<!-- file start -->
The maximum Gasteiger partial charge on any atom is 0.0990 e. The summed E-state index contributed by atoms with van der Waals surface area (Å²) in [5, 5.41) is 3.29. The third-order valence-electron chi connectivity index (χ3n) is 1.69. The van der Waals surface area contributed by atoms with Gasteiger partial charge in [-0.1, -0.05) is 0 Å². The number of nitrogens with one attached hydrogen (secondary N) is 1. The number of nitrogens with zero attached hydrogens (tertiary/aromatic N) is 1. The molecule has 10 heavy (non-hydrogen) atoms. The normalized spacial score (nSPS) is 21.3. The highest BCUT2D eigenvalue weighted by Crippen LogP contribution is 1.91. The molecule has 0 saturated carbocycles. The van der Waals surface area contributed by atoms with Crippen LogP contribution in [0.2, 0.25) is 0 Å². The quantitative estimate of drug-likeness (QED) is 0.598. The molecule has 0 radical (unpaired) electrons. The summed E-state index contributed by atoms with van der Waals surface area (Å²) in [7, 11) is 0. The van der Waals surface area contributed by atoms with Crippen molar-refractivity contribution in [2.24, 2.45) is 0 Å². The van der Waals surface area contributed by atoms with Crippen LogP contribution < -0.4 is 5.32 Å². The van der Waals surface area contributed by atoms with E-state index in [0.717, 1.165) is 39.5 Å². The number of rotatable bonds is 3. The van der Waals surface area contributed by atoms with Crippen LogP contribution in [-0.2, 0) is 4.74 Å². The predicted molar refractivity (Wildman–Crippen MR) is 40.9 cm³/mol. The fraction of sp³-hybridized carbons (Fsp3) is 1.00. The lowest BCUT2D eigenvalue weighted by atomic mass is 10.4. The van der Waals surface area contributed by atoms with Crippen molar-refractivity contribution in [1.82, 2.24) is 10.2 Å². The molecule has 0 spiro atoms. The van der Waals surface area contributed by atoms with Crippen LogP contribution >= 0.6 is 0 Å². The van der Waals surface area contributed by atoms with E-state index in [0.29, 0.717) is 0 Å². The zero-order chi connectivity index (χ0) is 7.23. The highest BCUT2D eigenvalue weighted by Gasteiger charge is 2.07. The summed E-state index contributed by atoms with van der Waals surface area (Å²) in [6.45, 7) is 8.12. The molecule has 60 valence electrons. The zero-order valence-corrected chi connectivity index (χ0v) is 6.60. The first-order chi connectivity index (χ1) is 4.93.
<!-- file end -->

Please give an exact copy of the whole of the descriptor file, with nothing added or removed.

The maximum Gasteiger partial charge on any atom is 0.0990 e. The summed E-state index contributed by atoms with van der Waals surface area (Å²) in [5, 5.41) is 3.29. The third-order valence-electron chi connectivity index (χ3n) is 1.69. The van der Waals surface area contributed by atoms with Gasteiger partial charge in [-0.1, -0.05) is 0 Å². The number of nitrogens with one attached hydrogen (secondary N) is 1. The number of nitrogens with zero attached hydrogens (tertiary/aromatic N) is 1. The molecule has 10 heavy (non-hydrogen) atoms. The normalized spacial score (nSPS) is 21.3. The highest BCUT2D eigenvalue weighted by Crippen LogP contribution is 1.91. The molecule has 0 saturated carbocycles. The van der Waals surface area contributed by atoms with Crippen LogP contribution in [0.2, 0.25) is 0 Å². The quantitative estimate of drug-likeness (QED) is 0.598. The molecule has 0 radical (unpaired) electrons. The summed E-state index contributed by atoms with van der Waals surface area (Å²) in [7, 11) is 0. The van der Waals surface area contributed by atoms with Crippen molar-refractivity contribution in [2.24, 2.45) is 0 Å². The van der Waals surface area contributed by atoms with Crippen LogP contribution < -0.4 is 5.32 Å². The van der Waals surface area contributed by atoms with E-state index in [0.717, 1.165) is 39.5 Å². The number of rotatable bonds is 3. The van der Waals surface area contributed by atoms with Crippen LogP contribution in [-0.2, 0) is 4.74 Å². The predicted molar refractivity (Wildman–Crippen MR) is 40.9 cm³/mol. The fraction of sp³-hybridized carbons (Fsp3) is 1.00. The lowest BCUT2D eigenvalue weighted by atomic mass is 10.4. The van der Waals surface area contributed by atoms with Crippen molar-refractivity contribution in [1.82, 2.24) is 10.2 Å². The molecule has 0 spiro atoms. The van der Waals surface area contributed by atoms with Crippen LogP contribution >= 0.6 is 0 Å². The van der Waals surface area contributed by atoms with E-state index in [0.29, 0.717) is 0 Å². The zero-order chi connectivity index (χ0) is 7.23. The highest BCUT2D eigenvalue weighted by Gasteiger charge is 2.07. The summed E-state index contributed by atoms with van der Waals surface area (Å²) in [6.45, 7) is 8.12. The molecule has 60 valence electrons. The zero-order valence-corrected chi connectivity index (χ0v) is 6.60. The first-order chi connectivity index (χ1) is 4.93.